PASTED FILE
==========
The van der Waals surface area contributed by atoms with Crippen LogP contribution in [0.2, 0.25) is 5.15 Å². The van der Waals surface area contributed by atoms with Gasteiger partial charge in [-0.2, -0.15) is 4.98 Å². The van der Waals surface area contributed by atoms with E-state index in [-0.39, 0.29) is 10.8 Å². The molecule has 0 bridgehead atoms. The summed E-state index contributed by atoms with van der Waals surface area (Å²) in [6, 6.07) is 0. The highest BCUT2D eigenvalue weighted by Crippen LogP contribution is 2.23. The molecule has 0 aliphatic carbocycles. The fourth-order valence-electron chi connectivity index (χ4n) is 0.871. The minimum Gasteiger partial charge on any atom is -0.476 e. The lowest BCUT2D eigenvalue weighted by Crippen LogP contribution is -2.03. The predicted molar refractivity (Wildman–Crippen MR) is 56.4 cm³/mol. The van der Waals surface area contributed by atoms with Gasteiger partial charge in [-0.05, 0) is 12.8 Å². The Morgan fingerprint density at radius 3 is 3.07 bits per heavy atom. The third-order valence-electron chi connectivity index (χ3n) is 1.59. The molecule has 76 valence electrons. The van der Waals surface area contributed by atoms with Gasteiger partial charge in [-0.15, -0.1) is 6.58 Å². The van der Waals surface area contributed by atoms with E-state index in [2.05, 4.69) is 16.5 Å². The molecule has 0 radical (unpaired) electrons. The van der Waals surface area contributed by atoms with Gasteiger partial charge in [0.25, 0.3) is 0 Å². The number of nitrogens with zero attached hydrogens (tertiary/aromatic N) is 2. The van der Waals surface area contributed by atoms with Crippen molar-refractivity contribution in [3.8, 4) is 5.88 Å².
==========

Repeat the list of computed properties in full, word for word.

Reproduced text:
The van der Waals surface area contributed by atoms with Crippen LogP contribution in [0.2, 0.25) is 5.15 Å². The van der Waals surface area contributed by atoms with Gasteiger partial charge in [-0.2, -0.15) is 4.98 Å². The van der Waals surface area contributed by atoms with E-state index in [-0.39, 0.29) is 10.8 Å². The molecule has 0 bridgehead atoms. The summed E-state index contributed by atoms with van der Waals surface area (Å²) in [6, 6.07) is 0. The highest BCUT2D eigenvalue weighted by Crippen LogP contribution is 2.23. The molecule has 0 aliphatic carbocycles. The fourth-order valence-electron chi connectivity index (χ4n) is 0.871. The minimum Gasteiger partial charge on any atom is -0.476 e. The lowest BCUT2D eigenvalue weighted by Crippen LogP contribution is -2.03. The predicted molar refractivity (Wildman–Crippen MR) is 56.4 cm³/mol. The van der Waals surface area contributed by atoms with Gasteiger partial charge in [-0.05, 0) is 12.8 Å². The Morgan fingerprint density at radius 3 is 3.07 bits per heavy atom. The third-order valence-electron chi connectivity index (χ3n) is 1.59. The molecule has 76 valence electrons. The van der Waals surface area contributed by atoms with Gasteiger partial charge in [-0.15, -0.1) is 6.58 Å². The van der Waals surface area contributed by atoms with E-state index in [2.05, 4.69) is 16.5 Å². The molecule has 0 radical (unpaired) electrons. The van der Waals surface area contributed by atoms with Gasteiger partial charge in [0.25, 0.3) is 0 Å². The number of nitrogens with zero attached hydrogens (tertiary/aromatic N) is 2. The van der Waals surface area contributed by atoms with Crippen molar-refractivity contribution in [3.8, 4) is 5.88 Å².